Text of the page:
*That’s not to say you shouldn’t attend both if you can. I’m just saying RSA focuses more on businesses and security.
What did RSA bring to the fore this year? Here are a few short recaps of the event with links to posts on the RSA site so you can read more. Ultimately, the landscape is changing all the time and it pays to stay up-to-date on the tech behind keeping your properties secure.
Daily recaps of RSA, thought-provoking blog posts and a bunch of other resources are on the main RSA Conference blog site.
Day four of the RSA Conference looks like it was focused on doing good for the world. Charity water was featured heavily with a slot in the keynotes and an initiative was floated where RSA will focus on doing some goodwill work moving forward (not that they haven’t in the past, but it was overtly a part of the day four program). Read about day four at RSA Conference.
If the cloud is such a solution, why don’t people think it’s secure. In fact, in this blog post about employee file sharing, the author cites a study about how security pros don’t think many of the file sharing programs and apps available today are secure enough.
He says, “The survey of 621 IT professionals, found that nearly 50 percent of respondents considered public cloud sharing tools such as Dropbox, Google Docs and Box unsuitable for business use. And only 11 percent of respondents said they would be likely to know if confidential data was lost or stolen due to a data breach in the public cloud.”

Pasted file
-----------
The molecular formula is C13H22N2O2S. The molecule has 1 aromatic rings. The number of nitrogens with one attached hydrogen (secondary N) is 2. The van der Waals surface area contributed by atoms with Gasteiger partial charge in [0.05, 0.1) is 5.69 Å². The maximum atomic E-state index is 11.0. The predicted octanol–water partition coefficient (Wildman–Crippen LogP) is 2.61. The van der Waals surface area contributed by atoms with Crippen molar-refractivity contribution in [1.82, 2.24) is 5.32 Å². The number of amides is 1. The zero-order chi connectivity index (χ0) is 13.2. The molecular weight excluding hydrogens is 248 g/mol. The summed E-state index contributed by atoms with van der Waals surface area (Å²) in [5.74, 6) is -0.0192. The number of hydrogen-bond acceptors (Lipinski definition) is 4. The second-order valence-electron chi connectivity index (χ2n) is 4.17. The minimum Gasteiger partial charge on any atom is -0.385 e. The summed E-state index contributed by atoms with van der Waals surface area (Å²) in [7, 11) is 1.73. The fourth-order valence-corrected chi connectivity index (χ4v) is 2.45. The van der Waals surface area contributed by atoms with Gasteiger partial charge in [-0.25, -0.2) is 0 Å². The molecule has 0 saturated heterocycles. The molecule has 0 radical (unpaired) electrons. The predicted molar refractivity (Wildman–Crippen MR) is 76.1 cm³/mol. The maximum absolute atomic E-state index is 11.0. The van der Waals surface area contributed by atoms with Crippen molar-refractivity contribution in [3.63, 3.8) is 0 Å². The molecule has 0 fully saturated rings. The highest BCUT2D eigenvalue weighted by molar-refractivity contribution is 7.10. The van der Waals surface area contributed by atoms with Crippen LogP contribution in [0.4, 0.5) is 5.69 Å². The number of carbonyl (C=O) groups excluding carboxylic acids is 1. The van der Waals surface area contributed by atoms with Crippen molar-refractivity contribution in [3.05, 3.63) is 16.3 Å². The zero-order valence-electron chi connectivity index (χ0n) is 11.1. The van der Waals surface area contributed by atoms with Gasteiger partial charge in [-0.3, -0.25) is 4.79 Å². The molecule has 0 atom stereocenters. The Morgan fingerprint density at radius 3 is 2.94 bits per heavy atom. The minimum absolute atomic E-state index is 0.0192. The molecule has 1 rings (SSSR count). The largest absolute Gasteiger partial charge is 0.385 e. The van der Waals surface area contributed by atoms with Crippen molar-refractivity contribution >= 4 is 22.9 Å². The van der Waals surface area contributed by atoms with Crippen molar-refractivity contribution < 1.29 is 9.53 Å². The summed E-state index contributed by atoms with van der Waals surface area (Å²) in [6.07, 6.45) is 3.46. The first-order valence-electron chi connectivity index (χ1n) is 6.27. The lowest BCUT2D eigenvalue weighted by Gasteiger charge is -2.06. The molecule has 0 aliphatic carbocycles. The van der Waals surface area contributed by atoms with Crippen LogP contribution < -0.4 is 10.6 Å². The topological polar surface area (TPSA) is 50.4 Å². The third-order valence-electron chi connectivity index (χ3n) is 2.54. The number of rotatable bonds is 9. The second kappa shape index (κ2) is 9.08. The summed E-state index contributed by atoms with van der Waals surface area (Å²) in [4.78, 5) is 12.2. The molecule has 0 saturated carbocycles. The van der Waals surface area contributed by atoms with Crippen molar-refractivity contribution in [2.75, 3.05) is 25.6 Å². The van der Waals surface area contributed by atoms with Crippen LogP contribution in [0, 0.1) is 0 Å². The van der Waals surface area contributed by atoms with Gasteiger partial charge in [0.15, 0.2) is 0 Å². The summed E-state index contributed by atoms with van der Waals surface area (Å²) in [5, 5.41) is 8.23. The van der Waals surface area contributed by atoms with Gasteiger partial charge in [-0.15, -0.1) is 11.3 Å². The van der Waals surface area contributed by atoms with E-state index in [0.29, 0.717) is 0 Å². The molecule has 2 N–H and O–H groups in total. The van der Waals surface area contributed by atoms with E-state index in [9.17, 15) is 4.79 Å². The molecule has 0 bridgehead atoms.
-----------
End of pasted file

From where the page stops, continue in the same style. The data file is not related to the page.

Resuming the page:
Read the entire post called You Shared WHAT?!
Finally, compliance and privacy were top topics during the RSA Conference this year. In fact, in this post on the RSA blog the issue of app privacy in California is discussed. And the decisions made in California could inform what happens elsewhere to all sorts of companies. If you’re a medical, insurance, legal or financial firm – you should read this.
Let me know if you were at RSA and if you’d like to do a video interview about your experiences at this year’s conference. Please leave comments and thoughts here on the blog. Thanks!
In the past few weeks, there have been five home burglaries in my hometown. The break-ins have taken place mostly during the day and the police – as far as I know – are not close to solving any of the crimes.
What’s this mean to you, dear security keys reader? It means today I’m going to rant about physical security and some of the methods that work to keep your facility and business safe. The approaches work as well with residential dwellings as they do at enterprise-level buildings.